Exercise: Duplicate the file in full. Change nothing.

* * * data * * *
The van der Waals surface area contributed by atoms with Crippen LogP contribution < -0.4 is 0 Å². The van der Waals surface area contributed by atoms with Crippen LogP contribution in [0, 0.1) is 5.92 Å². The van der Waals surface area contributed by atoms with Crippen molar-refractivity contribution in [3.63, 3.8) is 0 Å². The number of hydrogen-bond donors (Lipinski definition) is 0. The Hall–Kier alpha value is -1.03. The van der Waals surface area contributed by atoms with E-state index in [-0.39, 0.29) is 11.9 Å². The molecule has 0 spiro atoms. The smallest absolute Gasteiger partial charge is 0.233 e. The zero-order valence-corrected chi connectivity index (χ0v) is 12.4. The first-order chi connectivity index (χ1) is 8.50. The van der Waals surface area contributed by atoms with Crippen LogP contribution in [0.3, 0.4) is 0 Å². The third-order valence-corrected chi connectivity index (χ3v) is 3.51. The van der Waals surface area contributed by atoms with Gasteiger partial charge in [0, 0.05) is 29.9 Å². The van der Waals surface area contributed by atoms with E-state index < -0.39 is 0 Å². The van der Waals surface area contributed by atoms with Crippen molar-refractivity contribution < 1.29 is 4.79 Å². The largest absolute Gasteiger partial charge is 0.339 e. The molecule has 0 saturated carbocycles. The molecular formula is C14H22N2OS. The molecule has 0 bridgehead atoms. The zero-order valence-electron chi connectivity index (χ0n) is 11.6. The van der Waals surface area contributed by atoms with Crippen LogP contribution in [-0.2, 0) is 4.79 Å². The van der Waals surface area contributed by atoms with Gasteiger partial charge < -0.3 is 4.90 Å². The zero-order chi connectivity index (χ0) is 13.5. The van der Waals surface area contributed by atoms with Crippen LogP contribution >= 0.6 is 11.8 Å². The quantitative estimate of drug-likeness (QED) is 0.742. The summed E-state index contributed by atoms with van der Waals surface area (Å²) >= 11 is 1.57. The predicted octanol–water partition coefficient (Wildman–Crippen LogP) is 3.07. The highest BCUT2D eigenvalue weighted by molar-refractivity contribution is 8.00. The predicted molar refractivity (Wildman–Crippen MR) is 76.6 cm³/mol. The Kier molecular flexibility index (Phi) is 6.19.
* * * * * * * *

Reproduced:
The van der Waals surface area contributed by atoms with Crippen LogP contribution < -0.4 is 0 Å². The van der Waals surface area contributed by atoms with Crippen LogP contribution in [0, 0.1) is 5.92 Å². The van der Waals surface area contributed by atoms with Crippen molar-refractivity contribution in [3.63, 3.8) is 0 Å². The number of hydrogen-bond donors (Lipinski definition) is 0. The Hall–Kier alpha value is -1.03. The van der Waals surface area contributed by atoms with E-state index in [-0.39, 0.29) is 11.9 Å². The molecule has 0 spiro atoms. The smallest absolute Gasteiger partial charge is 0.233 e. The zero-order valence-corrected chi connectivity index (χ0v) is 12.4. The first-order chi connectivity index (χ1) is 8.50. The van der Waals surface area contributed by atoms with Crippen LogP contribution in [0.3, 0.4) is 0 Å². The third-order valence-corrected chi connectivity index (χ3v) is 3.51. The van der Waals surface area contributed by atoms with Gasteiger partial charge in [0, 0.05) is 29.9 Å². The van der Waals surface area contributed by atoms with E-state index < -0.39 is 0 Å². The van der Waals surface area contributed by atoms with Crippen molar-refractivity contribution < 1.29 is 4.79 Å². The largest absolute Gasteiger partial charge is 0.339 e. The molecule has 0 saturated carbocycles. The molecular formula is C14H22N2OS. The molecule has 0 bridgehead atoms. The zero-order valence-electron chi connectivity index (χ0n) is 11.6. The van der Waals surface area contributed by atoms with Crippen LogP contribution in [-0.2, 0) is 4.79 Å². The van der Waals surface area contributed by atoms with Gasteiger partial charge < -0.3 is 4.90 Å². The zero-order chi connectivity index (χ0) is 13.5. The van der Waals surface area contributed by atoms with Crippen LogP contribution >= 0.6 is 11.8 Å². The quantitative estimate of drug-likeness (QED) is 0.742. The summed E-state index contributed by atoms with van der Waals surface area (Å²) >= 11 is 1.57. The predicted octanol–water partition coefficient (Wildman–Crippen LogP) is 3.07. The highest BCUT2D eigenvalue weighted by molar-refractivity contribution is 8.00. The predicted molar refractivity (Wildman–Crippen MR) is 76.6 cm³/mol. The Kier molecular flexibility index (Phi) is 6.19.